This also marks my twelve and a half year career as Teacher-Mom; 12  1/2 years of God’s grace displayed in our lives.


Andrew has always been a determined, hardworking, hands-on person with a variety of interests. He was never content to just write down an answer; he had to make sure he understood.


He is our oldest and with that comes a journey of firsts: blessed privileges but also the fumblings and bumblings of finding our way.

So, despite being a super proud mom, I spent some days in June with tears pleading for more of God’s grace. That God would forgive the times I’d gotten frustrated and failed miserably. That He would restore the areas I’d fallen short, when I wasn’t who I should’ve been and didn’t do what I should’ve done.

That God would continue to give me grace to be a good mom to this fine, capable nearly-adult young man.

Grace to press on and both be found faithful in His service…unto forever.

He only is my rock and my salvation: He is my defence; I shall not be moved. Psalm 62:1,2

I will praise the Lord, who counsels me; I will keep my eyes always on the Lord. Psalm 16:7,8

My Favourite Poem about Motherhood

This poem blessed and encouraged me many a time when my children were small; I couldn’t read the whole thing through without shedding a tear. Happy Mother’s Day!

Mother’s Sheaves                                                          author unknown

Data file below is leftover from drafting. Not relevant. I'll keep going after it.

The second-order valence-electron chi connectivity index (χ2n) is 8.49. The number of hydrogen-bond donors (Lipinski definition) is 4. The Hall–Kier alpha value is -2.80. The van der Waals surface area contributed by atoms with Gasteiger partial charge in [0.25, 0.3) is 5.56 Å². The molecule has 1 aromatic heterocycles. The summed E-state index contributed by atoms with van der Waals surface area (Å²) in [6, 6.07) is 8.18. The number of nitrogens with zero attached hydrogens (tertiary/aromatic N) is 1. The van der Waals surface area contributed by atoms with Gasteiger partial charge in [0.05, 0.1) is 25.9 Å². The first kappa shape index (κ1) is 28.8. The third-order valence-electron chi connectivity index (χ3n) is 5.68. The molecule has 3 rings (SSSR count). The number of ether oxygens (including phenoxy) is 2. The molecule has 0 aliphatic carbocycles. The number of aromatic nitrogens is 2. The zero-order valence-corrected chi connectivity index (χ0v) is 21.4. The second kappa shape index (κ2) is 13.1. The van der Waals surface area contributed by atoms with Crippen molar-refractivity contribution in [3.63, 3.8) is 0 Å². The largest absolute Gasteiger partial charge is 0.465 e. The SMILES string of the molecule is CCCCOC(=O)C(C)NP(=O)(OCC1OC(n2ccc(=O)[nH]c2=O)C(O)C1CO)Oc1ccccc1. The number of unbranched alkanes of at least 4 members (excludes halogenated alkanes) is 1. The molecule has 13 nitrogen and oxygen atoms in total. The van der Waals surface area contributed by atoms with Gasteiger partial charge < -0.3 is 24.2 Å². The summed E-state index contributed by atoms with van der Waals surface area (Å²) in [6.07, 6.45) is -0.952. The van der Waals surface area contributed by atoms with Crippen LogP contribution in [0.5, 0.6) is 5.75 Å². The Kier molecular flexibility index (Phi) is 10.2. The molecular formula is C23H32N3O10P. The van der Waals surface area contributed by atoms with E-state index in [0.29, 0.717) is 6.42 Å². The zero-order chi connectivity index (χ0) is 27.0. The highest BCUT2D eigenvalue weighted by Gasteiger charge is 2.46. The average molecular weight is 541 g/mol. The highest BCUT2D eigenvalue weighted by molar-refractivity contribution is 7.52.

Some say that my life is so narrow,  

Environed by four square walls;   

And ever across my threshold      

The shadow of duty falls.       

My eyes wander oft to the hilltops,        

But my heart ever stoops down   

With passion and love for my babies                         

Who, helpless, cling to my gown.

In the light of each new day dawning,  

I see an evangelical stand;     

And to fields that are ripe for the harvest,   

I am lured by a beckoning hand.      

But I have a small part with the reapers,                

Small place in the soul-stirring strife;  

I must care for the babes at my fireside                      

And teach them the lessons of life.

I must answer their eager questions,                         

From childhood to early youth;                                          

I must lead them in paths of wisdom                           

And guide them in ways of truth;                                      

I must nourish their souls and their bodies                 

With untiring, watchful care,                                       

Take thought for “the loaves and the fishes,”             

And the garments which they must wear.

But at night when the lessons are ended                      

And the last little prayer is said,                               

When the questions are asked and answered               

And I’ve cuddled each sleepy head;                           

When the nameless unrest has vanished                    

That has troubled my heart through the day                    

I will kneel in the midst of my children                      

And humbly and thankfully pray:

“Dear Lord, when I come with the reapers                     

To Thee at the set of the sun;                                     

When the sheaves of the harvest are garnered,                    

And life and its duties are done,                                         

I will lay at Thy feet these, my children—                     

To my heart and my garments they cling;             

Though I might not go forth with the reapers,                                                       

These—these are the sheaves that I bring.”